PJ Media, by Patrick Poole, July 13, 2017:
As the CIA continues to defend their investment in the Muslim Brotherhood to bring “moderate Islamist democracy” to the Middle East, much of the Middle East and our European allies are moving against the group.
I noted here at PJ Media last month that many of America’s Arab allies (Egypt, UAE, Bahrain, Jordan, Saudi Arabia), as well as Israel, had moved well ahead of the U.S. in addressing the group’s toxic influence:
In fact, the Muslim Brotherhood is one of the central issues in the current Qatar crisis, where these Arab nations are taking active measures against Qatar for its support of the the Brotherhood:
Just last week the Foreign Minister of Bahrain, whose legislature includes representatives from the Muslim Brotherhood, said that the group is a terrorist organizations and its sympathizers must be prosecuted:
Back in February I reported that the CIA and the National Intelligence Council (NIC) provided the funds to support Nixon Center researchers Robert Leiken and Stephen Brooke to create the “moderate Muslim Brotherhood” narrative during the Bush administration and became the basis for their Foreign Affairs article of that same title:
And the CIA still supports and defends the Muslim Brotherhood until today:
Yet across Europe, intelligence agencies are warning about the group’s operations in their respective countries and some taking action.
Here’s a run-down of the actions being taken by our European allies, in addition to our Arab allies, against the Muslim Brotherhood.
Since the terror attack in Nice nearly a year ago, France has taken active measures against the Muslim Brotherhood, including shutting down the group’s mosques and charities, as well as banning leading members.
The Nice attacker, Mohamed Lahouaiej Bouhlel, was the son of a well-known Tunisian Muslim Brotherhood figure. And earlier this year an Egyptian Muslim Brotherhood fanboy, Abdallah El-Hamahmy, attacked police in front of the Louvre with a machete.
One of the concerns has been that the Muslim Brotherhood had been using France as a safe haven to engage in activity against their own foreign policy:
For decades, the Muslim Brotherhood exploited their opposition to the Egyptian and other Arab regimes as a means to request political asylum in some European countries on the grounds that they were persecuted in their own countries. However, they violated the internationally recognised rules of asylum by continuing their political activities in the host countries. Western nations turned a blind eye to these illegal activities until the forces of terrorism started to bite the hand that fed them. That was when some of those countries (not all) grew alert to the beast that they were sheltering within their borders.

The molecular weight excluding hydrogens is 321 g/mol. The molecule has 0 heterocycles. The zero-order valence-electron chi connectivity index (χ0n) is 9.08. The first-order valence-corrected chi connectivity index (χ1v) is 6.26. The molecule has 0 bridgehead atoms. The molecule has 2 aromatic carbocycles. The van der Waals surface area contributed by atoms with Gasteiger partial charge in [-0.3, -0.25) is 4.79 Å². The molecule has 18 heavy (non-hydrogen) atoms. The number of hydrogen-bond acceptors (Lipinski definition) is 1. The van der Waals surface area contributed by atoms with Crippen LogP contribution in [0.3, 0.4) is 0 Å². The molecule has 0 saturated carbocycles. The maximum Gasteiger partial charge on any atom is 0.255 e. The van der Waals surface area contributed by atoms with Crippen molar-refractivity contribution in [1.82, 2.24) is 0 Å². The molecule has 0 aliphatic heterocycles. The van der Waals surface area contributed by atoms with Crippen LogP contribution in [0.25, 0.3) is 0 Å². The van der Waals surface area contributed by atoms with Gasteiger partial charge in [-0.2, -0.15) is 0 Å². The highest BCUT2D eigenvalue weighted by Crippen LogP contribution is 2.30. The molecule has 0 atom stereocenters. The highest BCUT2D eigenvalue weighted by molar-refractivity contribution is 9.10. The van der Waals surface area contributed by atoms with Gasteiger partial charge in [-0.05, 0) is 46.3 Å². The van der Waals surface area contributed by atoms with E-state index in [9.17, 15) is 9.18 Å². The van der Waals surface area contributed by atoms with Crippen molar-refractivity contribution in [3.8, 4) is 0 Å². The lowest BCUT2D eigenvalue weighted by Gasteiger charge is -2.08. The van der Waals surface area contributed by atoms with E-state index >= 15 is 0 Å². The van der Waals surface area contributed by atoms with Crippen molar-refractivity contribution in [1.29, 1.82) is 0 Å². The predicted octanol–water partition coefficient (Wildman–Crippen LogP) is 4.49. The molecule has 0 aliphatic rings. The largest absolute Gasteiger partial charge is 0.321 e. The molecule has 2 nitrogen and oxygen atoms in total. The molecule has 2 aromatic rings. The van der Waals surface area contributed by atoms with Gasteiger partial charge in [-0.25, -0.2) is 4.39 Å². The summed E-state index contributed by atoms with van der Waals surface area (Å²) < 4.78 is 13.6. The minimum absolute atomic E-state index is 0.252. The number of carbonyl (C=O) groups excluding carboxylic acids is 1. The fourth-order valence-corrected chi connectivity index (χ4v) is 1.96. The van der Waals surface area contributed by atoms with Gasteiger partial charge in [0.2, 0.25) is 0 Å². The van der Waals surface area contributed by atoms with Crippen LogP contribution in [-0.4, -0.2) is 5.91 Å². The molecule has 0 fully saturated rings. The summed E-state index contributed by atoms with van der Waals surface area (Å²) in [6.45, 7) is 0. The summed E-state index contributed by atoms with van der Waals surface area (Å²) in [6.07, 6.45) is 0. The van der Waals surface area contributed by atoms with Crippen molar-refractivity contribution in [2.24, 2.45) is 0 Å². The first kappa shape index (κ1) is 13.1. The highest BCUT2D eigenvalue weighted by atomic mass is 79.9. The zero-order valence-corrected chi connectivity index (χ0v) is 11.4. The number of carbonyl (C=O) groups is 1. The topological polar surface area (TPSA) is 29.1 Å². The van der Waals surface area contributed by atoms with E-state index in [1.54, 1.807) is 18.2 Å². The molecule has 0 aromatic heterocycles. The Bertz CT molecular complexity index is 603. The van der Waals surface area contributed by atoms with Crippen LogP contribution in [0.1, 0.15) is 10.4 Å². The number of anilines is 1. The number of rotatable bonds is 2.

The secret meeting that Muslim Brotherhood leaders held in France 17 December was a glaring example of the Brotherhood’s persistence in violating the principles of political asylum. The meeting took the guise of an intellectual seminar but, in fact, its purpose was to design a plan of action for the coming phase. It was held at the Centre for Arab and Developmental Studies, on Rue de Ste Helene in the 13th Arrondissement, ostensibly to mark the sixth anniversary of Tunisia’s “Jasmine” Revolution. As many journalists in France will tell you, the centre itself was built by a member of the Tunisian chapter of the Muslim Brotherhood, Mohamed Hanid, with Qatari money.
Participants in that meeting called for, among other things, a revolution in Algeria similar to the Tunisian one, support for the terrorist Islamist groups fighting in Syria and a coup against Tunisian President Beji Caid Essebsi. I learned from some French journalists who have been following the activities of Islamist groups in France that the original plan had been for a mass rally in which Muslim Brotherhood leaders, bent on escalating their confrontation against Arab states, would urge Arab masses in Egypt, Tunisia, Algeria and Syria to rise up against their governments.
The French have responded by shutting down mosques operated by the Muslim Brotherhood and those preaching its ideology:
Last November, the Interior Ministry closed Sanabil, a Muslim Brotherhood charity, responsible for radicalizing inmates in the prison system:
In April, the French government expelled Hani Ramadan, brother of internationally known Islamist advocate Tariq Ramadan. Both are the grandsons of Muslim Brotherhood founder Hasan al-Banna and the sons of Muslim Brotherhood “diplomat” Said Ramadan:
There are indications that the policy targeting the Muslim Brotherhood will continue under new French President Emmanuel Macron:
These actions against the Muslim Brotherhood in France are likely to continue, especially as they engage in destabilizing social activities across France: